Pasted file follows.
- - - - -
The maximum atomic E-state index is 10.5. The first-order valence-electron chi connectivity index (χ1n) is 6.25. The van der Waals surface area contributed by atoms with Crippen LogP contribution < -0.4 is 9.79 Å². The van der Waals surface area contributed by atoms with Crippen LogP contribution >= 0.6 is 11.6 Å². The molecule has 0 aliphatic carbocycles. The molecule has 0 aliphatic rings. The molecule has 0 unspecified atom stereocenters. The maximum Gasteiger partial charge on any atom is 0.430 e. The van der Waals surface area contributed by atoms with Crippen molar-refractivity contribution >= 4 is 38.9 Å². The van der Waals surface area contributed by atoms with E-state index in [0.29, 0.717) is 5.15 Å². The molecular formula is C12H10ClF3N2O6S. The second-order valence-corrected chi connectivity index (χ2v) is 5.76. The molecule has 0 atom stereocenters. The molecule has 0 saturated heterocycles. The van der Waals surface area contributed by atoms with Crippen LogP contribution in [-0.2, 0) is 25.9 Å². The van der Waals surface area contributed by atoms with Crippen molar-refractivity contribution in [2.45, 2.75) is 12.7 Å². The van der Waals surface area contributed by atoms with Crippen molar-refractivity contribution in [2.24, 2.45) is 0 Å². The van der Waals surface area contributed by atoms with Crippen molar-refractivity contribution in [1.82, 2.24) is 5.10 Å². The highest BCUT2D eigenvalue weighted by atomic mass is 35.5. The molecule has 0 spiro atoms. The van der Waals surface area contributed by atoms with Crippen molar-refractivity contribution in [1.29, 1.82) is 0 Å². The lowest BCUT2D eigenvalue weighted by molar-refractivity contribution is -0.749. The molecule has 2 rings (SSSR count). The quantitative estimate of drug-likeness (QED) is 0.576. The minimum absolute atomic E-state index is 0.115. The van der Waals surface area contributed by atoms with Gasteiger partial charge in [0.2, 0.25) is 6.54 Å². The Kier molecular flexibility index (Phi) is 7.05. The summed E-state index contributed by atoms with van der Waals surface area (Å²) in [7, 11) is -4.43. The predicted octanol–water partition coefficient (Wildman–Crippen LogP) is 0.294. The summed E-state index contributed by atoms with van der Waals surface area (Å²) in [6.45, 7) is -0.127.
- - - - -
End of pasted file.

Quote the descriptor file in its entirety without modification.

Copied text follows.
The maximum atomic E-state index is 10.5. The first-order valence-electron chi connectivity index (χ1n) is 6.25. The van der Waals surface area contributed by atoms with Crippen LogP contribution < -0.4 is 9.79 Å². The van der Waals surface area contributed by atoms with Crippen LogP contribution >= 0.6 is 11.6 Å². The molecule has 0 aliphatic carbocycles. The molecule has 0 aliphatic rings. The molecule has 0 unspecified atom stereocenters. The maximum Gasteiger partial charge on any atom is 0.430 e. The van der Waals surface area contributed by atoms with Crippen molar-refractivity contribution >= 4 is 38.9 Å². The van der Waals surface area contributed by atoms with E-state index in [0.29, 0.717) is 5.15 Å². The molecular formula is C12H10ClF3N2O6S. The second-order valence-corrected chi connectivity index (χ2v) is 5.76. The molecule has 0 atom stereocenters. The molecule has 0 saturated heterocycles. The van der Waals surface area contributed by atoms with Crippen LogP contribution in [-0.2, 0) is 25.9 Å². The van der Waals surface area contributed by atoms with Crippen molar-refractivity contribution in [2.45, 2.75) is 12.7 Å². The van der Waals surface area contributed by atoms with Crippen molar-refractivity contribution in [2.24, 2.45) is 0 Å². The van der Waals surface area contributed by atoms with Crippen molar-refractivity contribution in [1.82, 2.24) is 5.10 Å². The highest BCUT2D eigenvalue weighted by atomic mass is 35.5. The molecule has 0 spiro atoms. The van der Waals surface area contributed by atoms with Crippen molar-refractivity contribution in [1.29, 1.82) is 0 Å². The lowest BCUT2D eigenvalue weighted by molar-refractivity contribution is -0.749. The molecule has 2 rings (SSSR count). The quantitative estimate of drug-likeness (QED) is 0.576. The minimum absolute atomic E-state index is 0.115. The van der Waals surface area contributed by atoms with Gasteiger partial charge in [0.2, 0.25) is 6.54 Å². The Kier molecular flexibility index (Phi) is 7.05. The summed E-state index contributed by atoms with van der Waals surface area (Å²) in [7, 11) is -4.43. The predicted octanol–water partition coefficient (Wildman–Crippen LogP) is 0.294. The summed E-state index contributed by atoms with van der Waals surface area (Å²) in [6.45, 7) is -0.127.